Articles filed under Energy Policy from Kansas

Kansas will suspend all work on Clean Power Plan

Gov. Sam Brownback signed SB 318 Friday. The bill suspends “all state agency activities, studies, and investigations that are in furtherance of the preparation” of the plans that states are supposed to submit to the U.S. Environment Protection Agency as part of the Clean Power Plan.
9 May 2016

Senate moves to block Clean Power Plan study

The Kansas Senate advanced a bill that blocks the Kansas Corporation Commission from spending any money to study how to comply with the new federal Clean Power Plan until the U.S. Supreme Court resolves a pending legal challenge. Sen. Rob Olson, R-Olathe, added that amendment onto a bill that calls for disbanding the Kansas Electric Transmission Authority, an agency that was established to coordinate construction of new transmission lines to move wind energy to urban markets.
11 Feb 2016

Kansas takes air out of wind power mandate

The renewable power mandate in Kansas, which helped vault the state to become one of the top six wind power producers in the country, may be about to become a victim of its own success. Gov. Sam Brownback is poised to sign a bill repealing the mandate and making it voluntary instead.
20 May 2015

Some Kansas environmental groups disappointed with clean energy compromise

The bill strikes the state's current requirement, known as a "renewable portfolio standard," or RPS, which requires electric utilities to produce at least 20 percent of their power from renewable resources by 2020 and replaces it with a voluntary "goal." It also reduces property tax exemptions for renewable energy projects to 10 years instead of the life of the project. 
18 May 2015

Westar moves ahead on wind amid debate

Brownback calls himself a strong supporter of wind energy because of its potential on the frequently gusty Plains, but he said in July that he’s open to phasing out the state’s rule because wind is no longer a fledgling industry in Kansas. He’s also called several times for the industry and opponents of the renewable-energy mandate to work out a compromise.
17 Dec 2014

Lawmakers to vote on altered renewable energy bill

The revised legislation keeps the current 10 percent requirement and allows the 15 percent requirement to run from 2016 to 2021. But after that, the RPS would sunset, explained Sen. Forrest Knox, R-Altoona ...Rep. Dennis Hedke, R-Wichita, chair of the House Energy and Environment Committee, accepted Knox’s offer.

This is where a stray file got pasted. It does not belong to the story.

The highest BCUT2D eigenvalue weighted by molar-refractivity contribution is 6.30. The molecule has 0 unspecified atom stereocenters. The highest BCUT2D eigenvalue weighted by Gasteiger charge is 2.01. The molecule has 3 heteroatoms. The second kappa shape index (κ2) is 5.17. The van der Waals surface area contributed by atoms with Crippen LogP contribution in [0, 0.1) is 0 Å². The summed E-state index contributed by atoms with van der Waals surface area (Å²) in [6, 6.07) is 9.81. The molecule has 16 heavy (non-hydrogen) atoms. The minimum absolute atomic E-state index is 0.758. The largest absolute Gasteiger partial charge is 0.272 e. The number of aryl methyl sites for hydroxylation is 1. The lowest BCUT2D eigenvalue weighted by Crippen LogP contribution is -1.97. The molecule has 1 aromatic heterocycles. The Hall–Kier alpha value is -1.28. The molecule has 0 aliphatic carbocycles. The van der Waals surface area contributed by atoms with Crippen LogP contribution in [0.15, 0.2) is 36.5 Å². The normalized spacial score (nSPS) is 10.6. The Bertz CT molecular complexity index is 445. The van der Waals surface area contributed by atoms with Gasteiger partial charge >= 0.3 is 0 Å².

2 May 2014

House rejects bill repealing Kansas' RPS energy mandate

Rep. Marc Rhoades, R-Newton, said continuation of the RPS in Kansas would eventually lead to a significant increase in the cost of electricity. "Forty percent increases to the electrical rates to your constituents," said Rhoades ..."Folks, be advised you vote this down people will be hearing about the fact that you allowed their rates to rise," Rhoades said.
27 Mar 2014

Senate panel advances bill to repeal renewable energy standards

[The RPS] is not needed anymore,” said Mike O’Neal, president of the Kansas Chamber of Commerce. “I’d make an argument that it never was needed.” The RPS statute requires that utility companies get 15 percent of their energy from renewable sources by 2015, and O’Neal said they’ve already reached that point. “Time to take the training wheels off. We don’t need the RPS anymore.”
20 Mar 2014

Battle over renewable energy ahead in legislative session

Demands from conservatives to jettison Kansas' renewable energy standards died down by halftime of the 2014 legislative session, but like the Kansas weather, that could change at any moment. Asked if the effort to repeal renewable energy goals was dead for 2014, Senate President Susan Wagle, R-Wichita, responded. "Oh no. The session is just starting."
1 Mar 2014

Utility companies lobby for lower solar reimbursement

Mark Schreiber, Westar’s executive director of government affairs, told legislators that under current law his company “is paying net-metered customers a retail price for a wholesale commodity” and that the 1-to-1 kilowatt credit doesn’t account for infrastructure costs like power plants and power lines.
5 Feb 2014
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